3. Make a Take-Home Book and Talk About School at Home
Consistency is key when it comes to our daughter accepting new experiences — and starting school definitely called for reinforcement of this. We asked Nella’s teacher if we could come in and take photos of each of her classmates, as well as other teachers from whom she’d be learning (assistants, music teacher, etc.). She agreed and informed each student’s parents that we were doing this. We used these photos to make a laminated book with names so that at home, we could constantly go over new friends and reinforce the fact that we were excited for her and her new experience. This also helped her learn the names of her classmates quickly, which made her more comfortable.
4. Prepare Yourself for Learning Gaps and Try Not to Compare
I can easily forget about Nella’s delays in everyday life because they quickly get lost and are overshadowed by all the amazing things she can do, but school environments can make them more obvious. There might be difficult moments when the challenges your child faces seem to be highlighted when other students are accomplishing tasks with which your child struggles. Prepare yourself for these moments, take them in stride and remember that success should never be measured against another’s achievements. We take one day at a time, we have high expectations for our daughter, we work hard helping her reach her goals — and we celebrate every success along the way.
5. Make Your Expectations Clear
There’s a great range of abilities and understanding both within and outside of special needs, so make sure your child’s teacher knows what you expect of your child. Even though our daughter’s attention span may be shorter than some of her peers, we want her to follow directions and sit on the carpet for circle time with her friends. She might not be able to write her letters yet, but if her classmates are working on letters, Nella sits with them and does her best to hold a pencil and follow lines. Discussing these expectations with your child’s teacher creates a clear path of communication between home and school — an important part of student success.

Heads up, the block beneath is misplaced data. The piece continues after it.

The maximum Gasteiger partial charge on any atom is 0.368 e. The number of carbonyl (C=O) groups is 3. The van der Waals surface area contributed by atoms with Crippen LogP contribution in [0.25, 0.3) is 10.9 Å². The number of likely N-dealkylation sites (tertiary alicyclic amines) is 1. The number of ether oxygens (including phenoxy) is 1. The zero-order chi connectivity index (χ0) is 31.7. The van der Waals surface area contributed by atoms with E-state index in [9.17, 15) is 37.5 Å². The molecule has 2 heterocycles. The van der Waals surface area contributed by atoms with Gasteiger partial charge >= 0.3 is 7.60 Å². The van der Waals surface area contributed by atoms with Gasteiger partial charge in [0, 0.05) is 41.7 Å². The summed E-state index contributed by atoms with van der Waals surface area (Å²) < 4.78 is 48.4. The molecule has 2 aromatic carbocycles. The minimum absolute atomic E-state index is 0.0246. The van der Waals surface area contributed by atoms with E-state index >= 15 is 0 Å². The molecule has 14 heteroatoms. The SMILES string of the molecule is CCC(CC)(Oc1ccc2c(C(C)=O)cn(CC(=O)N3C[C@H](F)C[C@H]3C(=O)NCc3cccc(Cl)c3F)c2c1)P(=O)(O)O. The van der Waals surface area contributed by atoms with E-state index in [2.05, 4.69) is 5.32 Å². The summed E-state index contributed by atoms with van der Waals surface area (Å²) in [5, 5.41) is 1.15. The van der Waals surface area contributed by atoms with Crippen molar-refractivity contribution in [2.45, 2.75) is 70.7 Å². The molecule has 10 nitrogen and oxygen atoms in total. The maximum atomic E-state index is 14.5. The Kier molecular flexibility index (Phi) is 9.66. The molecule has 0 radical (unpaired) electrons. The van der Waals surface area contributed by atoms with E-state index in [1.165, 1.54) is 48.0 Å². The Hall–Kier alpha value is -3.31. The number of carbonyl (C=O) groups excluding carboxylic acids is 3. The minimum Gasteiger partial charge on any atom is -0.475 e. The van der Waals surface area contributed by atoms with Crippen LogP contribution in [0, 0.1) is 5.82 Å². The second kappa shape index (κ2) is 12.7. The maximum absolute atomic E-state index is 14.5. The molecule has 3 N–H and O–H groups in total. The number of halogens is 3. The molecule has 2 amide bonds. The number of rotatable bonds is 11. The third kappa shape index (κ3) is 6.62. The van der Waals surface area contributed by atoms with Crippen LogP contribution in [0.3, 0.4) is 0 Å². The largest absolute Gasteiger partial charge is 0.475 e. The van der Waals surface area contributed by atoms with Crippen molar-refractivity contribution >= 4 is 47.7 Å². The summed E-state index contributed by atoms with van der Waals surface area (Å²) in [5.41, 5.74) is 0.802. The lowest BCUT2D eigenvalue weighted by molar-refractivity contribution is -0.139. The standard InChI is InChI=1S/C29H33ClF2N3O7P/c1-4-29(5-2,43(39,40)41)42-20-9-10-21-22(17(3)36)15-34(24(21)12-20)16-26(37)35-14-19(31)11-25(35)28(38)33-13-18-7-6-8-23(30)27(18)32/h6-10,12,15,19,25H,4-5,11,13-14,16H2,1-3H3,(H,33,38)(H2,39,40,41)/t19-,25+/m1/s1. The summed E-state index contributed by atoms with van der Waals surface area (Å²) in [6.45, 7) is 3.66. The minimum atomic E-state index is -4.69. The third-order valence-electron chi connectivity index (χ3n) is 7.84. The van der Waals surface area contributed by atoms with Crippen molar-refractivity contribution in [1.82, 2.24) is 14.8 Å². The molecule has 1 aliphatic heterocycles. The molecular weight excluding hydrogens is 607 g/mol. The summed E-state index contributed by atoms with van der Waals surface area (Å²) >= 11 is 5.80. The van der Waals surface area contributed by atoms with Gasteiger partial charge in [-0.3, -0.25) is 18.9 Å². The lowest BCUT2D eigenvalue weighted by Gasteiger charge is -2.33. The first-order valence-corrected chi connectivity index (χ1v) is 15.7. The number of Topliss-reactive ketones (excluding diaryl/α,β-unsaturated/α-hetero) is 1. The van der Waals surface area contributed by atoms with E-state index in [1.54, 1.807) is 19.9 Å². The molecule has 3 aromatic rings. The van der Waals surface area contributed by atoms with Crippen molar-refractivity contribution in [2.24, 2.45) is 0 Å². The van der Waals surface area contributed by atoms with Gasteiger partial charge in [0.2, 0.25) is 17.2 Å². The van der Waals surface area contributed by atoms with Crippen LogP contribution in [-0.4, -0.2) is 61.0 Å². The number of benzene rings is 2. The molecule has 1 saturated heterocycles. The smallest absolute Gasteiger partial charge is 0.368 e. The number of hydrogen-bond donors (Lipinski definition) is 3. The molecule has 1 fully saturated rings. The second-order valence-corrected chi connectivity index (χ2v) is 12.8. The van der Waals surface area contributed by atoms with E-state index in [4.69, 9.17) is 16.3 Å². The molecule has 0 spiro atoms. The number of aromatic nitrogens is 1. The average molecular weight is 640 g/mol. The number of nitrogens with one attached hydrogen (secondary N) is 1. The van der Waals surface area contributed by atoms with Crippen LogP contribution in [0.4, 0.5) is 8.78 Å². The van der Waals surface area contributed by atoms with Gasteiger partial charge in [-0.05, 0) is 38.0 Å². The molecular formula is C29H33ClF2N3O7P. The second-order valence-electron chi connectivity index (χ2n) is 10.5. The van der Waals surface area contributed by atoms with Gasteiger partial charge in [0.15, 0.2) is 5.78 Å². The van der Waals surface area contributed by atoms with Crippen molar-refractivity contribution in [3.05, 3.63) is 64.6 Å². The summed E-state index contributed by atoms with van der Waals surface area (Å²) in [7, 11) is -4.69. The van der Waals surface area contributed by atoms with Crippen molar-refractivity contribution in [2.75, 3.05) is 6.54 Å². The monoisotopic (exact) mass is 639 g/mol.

6. Bring in Other Forces
Have other kids in school? Use your resources! Our older daughter helped a lot during Nella’s first weeks of school, acting as a cheerleader, excitedly asking Nella questions at the end of the day, slipping notes in her lunchbox and even arriving to her own classroom late one day so she could first visit her sister’s school and help her settle in. Because consistency is extra important with our daughter, we continually talk about preschool, her classmates’ names, her teacher, what she’s learning, etc. And we’ve got neighbors and friends in on it, too!
7. Calm Down
Easier said than done, I know, but things went so much more smoothly for our daughter when I curbed my dramatic sentiment and really focused on being excited for her. Kids sense our energy and worries no matter how hard we fake it. Instead of fearing the worst, believe that your child’s school experience will be a happy one. Imagine a happy scene as detailed as you imagined the sad one. Picture smiles and friends and playing and learning — and your child comfortable, at peace. That good energy will help pave the way for a positive experience.